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Ocean Watch

By Susan Scott

Monday, March 20, 2000

Harsh land has
nature’s best dressers

I recently returned from a monthlong trip to Patagonia, a place so remote that even as I flew there, I didn't know exactly where I was going. "Isn't that a store in Haleiwa?" a reader joked by email when I wrote where I had been. "Man, talk about women shoppers!"

It's true that for most of us, Patagonia is a brand of high-quality outdoor clothing. But this trade name, I discovered, is apt. The real Patagonia is a wild and rugged place that demands sturdy gear, warm clothes and an appetite for adventure.

Patagonia isn't a country but rather a region like our American West or Africa's Serengeti Plain. The 300,000-square-mile area runs across southern Argentina and Chile, encompassing some of the most majestic peaks of the Andes Mountains and one of the largest deserts in the world.

The oceanic edges of this land are as fierce as its interior. To the east and west lie the notoriously stormy Southern Atlantic and Pacific oceans and to the south, separating the region from Tierra del Fuego, cut the Straits of Magellan.

Magellan is a big name in this region, as it should be. Ferdinand Magellan, leader of the expedition that first circumnavigated the globe, discovered the famous strait connecting the Atlantic and Pacific oceans.

Like Columbus before him, Magellan believed he could sail to the Spice Islands (Indonesia's Moluccas) by sailing west, either around or through the New World. Therefore, in 1519, with five ships and 270 men, this Portuguese explorer boldly set sail from Spain for Brazil. From there, Magellan took his fleet south, looking for a passage to the Pacific.

Mutiny attempts, storms and the cold weather of Patagonia made the expedition a nightmare, yet Magellan forged on. In the brutal cold of the southern winter, he continued down the Argentinean coast. Finally, in October, the fleet sighted an opening and headed in.

SAILING through this twisting strait was no picnic. Dozens of dead-end bays and inlets lay everywhere, offering false promises of a passage through.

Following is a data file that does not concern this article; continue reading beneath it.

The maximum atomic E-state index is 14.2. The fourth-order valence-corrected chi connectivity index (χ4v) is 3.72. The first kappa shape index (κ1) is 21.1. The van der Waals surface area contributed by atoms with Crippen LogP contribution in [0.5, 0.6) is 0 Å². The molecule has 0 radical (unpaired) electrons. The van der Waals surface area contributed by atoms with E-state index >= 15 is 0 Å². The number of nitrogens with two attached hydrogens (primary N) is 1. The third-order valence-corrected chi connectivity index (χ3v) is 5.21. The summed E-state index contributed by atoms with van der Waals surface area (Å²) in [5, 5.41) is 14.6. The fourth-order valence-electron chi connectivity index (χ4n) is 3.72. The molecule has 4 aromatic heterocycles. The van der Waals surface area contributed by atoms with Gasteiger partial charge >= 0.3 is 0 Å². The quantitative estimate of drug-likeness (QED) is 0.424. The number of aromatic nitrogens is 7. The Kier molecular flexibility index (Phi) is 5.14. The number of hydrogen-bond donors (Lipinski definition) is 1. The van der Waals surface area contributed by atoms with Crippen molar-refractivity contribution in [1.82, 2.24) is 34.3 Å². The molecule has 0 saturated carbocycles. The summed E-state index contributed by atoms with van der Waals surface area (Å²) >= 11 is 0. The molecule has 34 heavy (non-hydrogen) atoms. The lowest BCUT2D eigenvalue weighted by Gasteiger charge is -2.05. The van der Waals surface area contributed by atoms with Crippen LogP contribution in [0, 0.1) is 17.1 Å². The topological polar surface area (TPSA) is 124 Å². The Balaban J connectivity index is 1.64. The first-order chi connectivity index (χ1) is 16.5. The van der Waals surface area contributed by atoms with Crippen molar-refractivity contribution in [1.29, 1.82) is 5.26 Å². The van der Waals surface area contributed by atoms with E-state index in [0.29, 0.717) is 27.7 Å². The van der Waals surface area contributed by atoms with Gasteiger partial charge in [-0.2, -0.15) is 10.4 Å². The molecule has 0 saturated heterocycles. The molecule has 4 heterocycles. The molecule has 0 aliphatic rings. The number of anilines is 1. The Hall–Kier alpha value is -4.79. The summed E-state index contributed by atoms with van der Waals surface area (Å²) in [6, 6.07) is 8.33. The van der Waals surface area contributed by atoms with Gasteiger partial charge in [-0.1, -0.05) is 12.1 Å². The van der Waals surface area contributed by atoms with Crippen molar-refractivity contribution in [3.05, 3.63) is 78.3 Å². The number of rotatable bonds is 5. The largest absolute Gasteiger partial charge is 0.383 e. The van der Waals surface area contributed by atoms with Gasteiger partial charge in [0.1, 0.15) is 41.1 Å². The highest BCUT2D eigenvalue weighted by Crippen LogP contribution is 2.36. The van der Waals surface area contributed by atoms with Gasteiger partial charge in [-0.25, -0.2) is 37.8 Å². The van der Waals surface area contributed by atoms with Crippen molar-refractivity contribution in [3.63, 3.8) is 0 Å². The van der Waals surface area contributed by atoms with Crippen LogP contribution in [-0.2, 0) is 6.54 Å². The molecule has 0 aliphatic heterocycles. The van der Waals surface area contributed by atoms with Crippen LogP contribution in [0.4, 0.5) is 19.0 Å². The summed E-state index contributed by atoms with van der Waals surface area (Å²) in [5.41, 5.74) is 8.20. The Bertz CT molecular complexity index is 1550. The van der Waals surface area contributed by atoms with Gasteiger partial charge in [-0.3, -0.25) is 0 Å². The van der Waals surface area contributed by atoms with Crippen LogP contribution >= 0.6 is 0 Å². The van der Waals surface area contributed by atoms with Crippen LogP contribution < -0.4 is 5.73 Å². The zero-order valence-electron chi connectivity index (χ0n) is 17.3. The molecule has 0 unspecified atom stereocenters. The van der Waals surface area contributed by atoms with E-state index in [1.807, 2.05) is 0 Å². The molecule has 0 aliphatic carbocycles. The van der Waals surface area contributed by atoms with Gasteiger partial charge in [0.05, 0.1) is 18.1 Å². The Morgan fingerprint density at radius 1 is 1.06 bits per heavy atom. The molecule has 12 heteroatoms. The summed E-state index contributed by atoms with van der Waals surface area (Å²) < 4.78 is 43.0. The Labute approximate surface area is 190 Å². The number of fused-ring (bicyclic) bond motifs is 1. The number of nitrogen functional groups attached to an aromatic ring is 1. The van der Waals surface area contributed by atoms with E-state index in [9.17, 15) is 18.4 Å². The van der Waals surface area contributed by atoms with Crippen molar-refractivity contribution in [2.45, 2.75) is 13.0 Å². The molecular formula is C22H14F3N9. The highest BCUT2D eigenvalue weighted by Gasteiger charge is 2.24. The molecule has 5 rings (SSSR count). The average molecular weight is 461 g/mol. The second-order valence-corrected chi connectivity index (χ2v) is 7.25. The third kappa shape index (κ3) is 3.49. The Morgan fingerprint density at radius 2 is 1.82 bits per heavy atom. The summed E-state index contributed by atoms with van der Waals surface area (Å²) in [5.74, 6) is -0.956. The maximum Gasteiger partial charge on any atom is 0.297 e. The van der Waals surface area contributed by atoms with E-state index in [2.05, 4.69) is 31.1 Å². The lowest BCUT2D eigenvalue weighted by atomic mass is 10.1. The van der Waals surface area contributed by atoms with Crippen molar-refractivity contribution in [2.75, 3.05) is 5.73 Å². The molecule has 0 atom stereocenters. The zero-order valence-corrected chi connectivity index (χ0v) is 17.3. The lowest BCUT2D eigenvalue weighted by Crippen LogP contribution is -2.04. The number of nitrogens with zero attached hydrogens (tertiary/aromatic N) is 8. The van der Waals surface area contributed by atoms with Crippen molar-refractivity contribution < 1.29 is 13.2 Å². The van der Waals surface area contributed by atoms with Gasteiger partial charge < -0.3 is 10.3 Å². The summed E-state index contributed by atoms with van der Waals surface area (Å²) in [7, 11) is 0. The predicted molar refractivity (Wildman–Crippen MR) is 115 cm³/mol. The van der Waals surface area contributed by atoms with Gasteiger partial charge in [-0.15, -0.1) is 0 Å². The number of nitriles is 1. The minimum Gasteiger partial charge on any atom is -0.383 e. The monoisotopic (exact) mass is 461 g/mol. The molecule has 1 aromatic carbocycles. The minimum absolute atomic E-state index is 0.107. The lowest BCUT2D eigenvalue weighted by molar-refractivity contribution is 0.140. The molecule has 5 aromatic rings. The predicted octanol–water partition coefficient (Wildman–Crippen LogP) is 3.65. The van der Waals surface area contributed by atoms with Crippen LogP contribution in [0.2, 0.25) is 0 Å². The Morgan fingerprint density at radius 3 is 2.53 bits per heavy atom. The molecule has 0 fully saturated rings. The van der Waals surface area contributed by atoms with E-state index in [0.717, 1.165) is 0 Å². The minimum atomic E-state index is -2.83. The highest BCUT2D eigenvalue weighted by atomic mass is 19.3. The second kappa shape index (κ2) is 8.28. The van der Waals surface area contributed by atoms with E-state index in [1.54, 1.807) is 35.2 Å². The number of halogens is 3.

Magellan sent small boats ahead to scout the way. When a section was found navigable, he moved the big ships forward. After 38 days of such slow going, the ships emerged to the open waters of the Pacific Ocean.

Magellan named the passage the Strait of All Saints, but it was later named after him.

Lots of other things in Patagonia are also named after Magellan. High on my list of favorites is the Magellanic penguin, a species that nests along the coasts and islands of the region. One such colony near the port town of Punta Arenas is open to the public.

The first creature I saw at the penguin colony was a Patagonian fox searching, no doubt, for penguin pupus. When I asked the refuge manager about this, she said the foxes take only unguarded chicks since adults are able to beat the foxes off with their flailing flippers.

The chicks had mostly left the colony when I was there. The adults, about 30 inches tall, were all molting, giving them a sluggish and decrepit air. But this phase doesn't last long. In a few weeks, these creatures will perk up and once again be nature's best-dressed birds.

Now that I've seen Magellanic penguins in the wild, I'm dying to revisit their nearly identical relatives here in Hawaii. The Hawaiian Hilton Village hosts seven blackfoot (or jackass) penguins, natives of South Africa. Also, several Humboldt (or Peruvian) penguins, native to Chile and Peru, live at Sea Life Park.

Before I go, though, I have some shopping to do in Haleiwa.

Marine science writer Susan Scott's Ocean Watch column
appears Mondays in the Star-Bulletin. Contact her at

E-mail to City Desk

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